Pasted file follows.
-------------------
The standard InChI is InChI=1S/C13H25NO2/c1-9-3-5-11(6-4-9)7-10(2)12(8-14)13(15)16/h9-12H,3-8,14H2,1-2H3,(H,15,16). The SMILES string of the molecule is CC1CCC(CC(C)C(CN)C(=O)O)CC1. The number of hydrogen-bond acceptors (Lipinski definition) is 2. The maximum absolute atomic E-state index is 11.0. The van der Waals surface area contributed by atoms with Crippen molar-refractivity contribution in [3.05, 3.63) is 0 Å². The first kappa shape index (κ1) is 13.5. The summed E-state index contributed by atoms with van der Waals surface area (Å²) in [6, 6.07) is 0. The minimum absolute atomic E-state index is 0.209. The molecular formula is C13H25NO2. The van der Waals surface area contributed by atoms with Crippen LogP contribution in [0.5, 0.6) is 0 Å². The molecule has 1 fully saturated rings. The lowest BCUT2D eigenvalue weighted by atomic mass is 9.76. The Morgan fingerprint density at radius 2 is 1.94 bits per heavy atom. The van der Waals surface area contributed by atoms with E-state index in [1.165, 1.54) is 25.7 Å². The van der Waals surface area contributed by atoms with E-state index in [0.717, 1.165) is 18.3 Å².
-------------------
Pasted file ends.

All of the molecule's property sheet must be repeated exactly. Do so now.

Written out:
The standard InChI is InChI=1S/C13H25NO2/c1-9-3-5-11(6-4-9)7-10(2)12(8-14)13(15)16/h9-12H,3-8,14H2,1-2H3,(H,15,16). The SMILES string of the molecule is CC1CCC(CC(C)C(CN)C(=O)O)CC1. The number of hydrogen-bond acceptors (Lipinski definition) is 2. The maximum absolute atomic E-state index is 11.0. The van der Waals surface area contributed by atoms with Crippen molar-refractivity contribution in [3.05, 3.63) is 0 Å². The first kappa shape index (κ1) is 13.5. The summed E-state index contributed by atoms with van der Waals surface area (Å²) in [6, 6.07) is 0. The minimum absolute atomic E-state index is 0.209. The molecular formula is C13H25NO2. The van der Waals surface area contributed by atoms with Crippen LogP contribution in [0.5, 0.6) is 0 Å². The molecule has 1 fully saturated rings. The lowest BCUT2D eigenvalue weighted by atomic mass is 9.76. The Morgan fingerprint density at radius 2 is 1.94 bits per heavy atom. The van der Waals surface area contributed by atoms with E-state index in [1.165, 1.54) is 25.7 Å². The van der Waals surface area contributed by atoms with E-state index in [0.717, 1.165) is 18.3 Å².